Simantob v Shavleyan – Case Summary

Simantob v Shavleyan

Court of Appeal

Citations: [2019] EWCA Civ 1105.


The parties were Islamic antiquities dealers. They entered into a dispute over the sums due from the Shavleyan to the Simantob. They reached a settlement, which required payment of $1,500,000 by a particular date. If Shavleyan did not pay on time, the agreement imposed a penalty of $1000 for each late day. Shavleyan failed to pay, triggering the penalty clause. Shavleyan then made some payments, but by the penalty continued to accrue in full. Eventually, the amount owed as a penalty was higher than the amount Shavleyan originally owed.

Shavleyan began objecting that the penalty clause was unfair. The parties renegotiated the settlement, agreeing that the Shavleyan could now settle the debt if he paid Simantob $800,000. In return, Shavleyan agreed not to challenge the validity of the penalty clause in court.

Simantob later demanded full payment of the overdue penalty money. Legal proceedings ensued in which Shavleyan challenged the validity of the penalty clause. At a preliminary hearing, a Master found this challenge to have no prospects of success. Shavleyan then argued that he was not bound to pay, because the parties had agreed to vary the agreement. Simantob contended that this agreement was not binding. This was because Shavleyan had provided no consideration. Simantob argued that the agreement not to challenge the validity of the penalty clause had no real value since there was no chance it would succeed.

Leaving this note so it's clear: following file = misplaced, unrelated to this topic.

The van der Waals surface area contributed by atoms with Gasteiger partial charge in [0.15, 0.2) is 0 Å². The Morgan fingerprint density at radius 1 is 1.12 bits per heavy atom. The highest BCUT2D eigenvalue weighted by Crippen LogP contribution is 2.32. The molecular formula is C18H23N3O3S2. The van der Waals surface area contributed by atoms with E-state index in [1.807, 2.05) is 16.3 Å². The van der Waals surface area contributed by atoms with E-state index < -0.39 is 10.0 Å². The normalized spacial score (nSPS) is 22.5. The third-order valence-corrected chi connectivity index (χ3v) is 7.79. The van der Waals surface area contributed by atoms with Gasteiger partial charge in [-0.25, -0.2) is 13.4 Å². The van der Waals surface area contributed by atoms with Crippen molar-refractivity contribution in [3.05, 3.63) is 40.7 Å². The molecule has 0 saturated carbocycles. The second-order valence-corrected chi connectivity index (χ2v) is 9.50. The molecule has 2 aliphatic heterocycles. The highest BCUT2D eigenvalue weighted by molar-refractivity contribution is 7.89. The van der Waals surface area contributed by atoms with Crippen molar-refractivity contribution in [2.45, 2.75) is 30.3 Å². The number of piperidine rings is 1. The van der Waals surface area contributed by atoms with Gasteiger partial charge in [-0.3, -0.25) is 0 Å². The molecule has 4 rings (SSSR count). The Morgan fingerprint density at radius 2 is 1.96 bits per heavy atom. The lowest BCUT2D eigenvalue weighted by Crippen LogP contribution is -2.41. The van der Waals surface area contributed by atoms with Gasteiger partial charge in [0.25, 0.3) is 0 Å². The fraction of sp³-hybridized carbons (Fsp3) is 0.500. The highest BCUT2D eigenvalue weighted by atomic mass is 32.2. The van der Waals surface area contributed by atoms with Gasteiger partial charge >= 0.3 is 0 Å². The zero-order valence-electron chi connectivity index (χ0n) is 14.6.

1. Can an agreement not to pursue a defence or claim in court which has no merit constitute good consideration?

The Court held in favour of the Shavleyan. He reasonably believed he could challenge the validity of the penalty clause when the parties reached their agreement. This was good consideration. It did not matter that he later turned out to be wrong.

This Case is Authority For…

There are public policy reasons not to allow parties to threaten unreasonable claims. However, there are also public policy reasons to hold people to their commercial bargains. As such, where a party reasonably believes that they have a good claim or defence, an agreement not to pursue that claim or defence is good consideration. It does not matter that the claim or defence is later ruled to be untenable.


The court will judge whether something is consideration at the time of contracting. Subsequent events which affect the nature or value of the consideration are not relevant.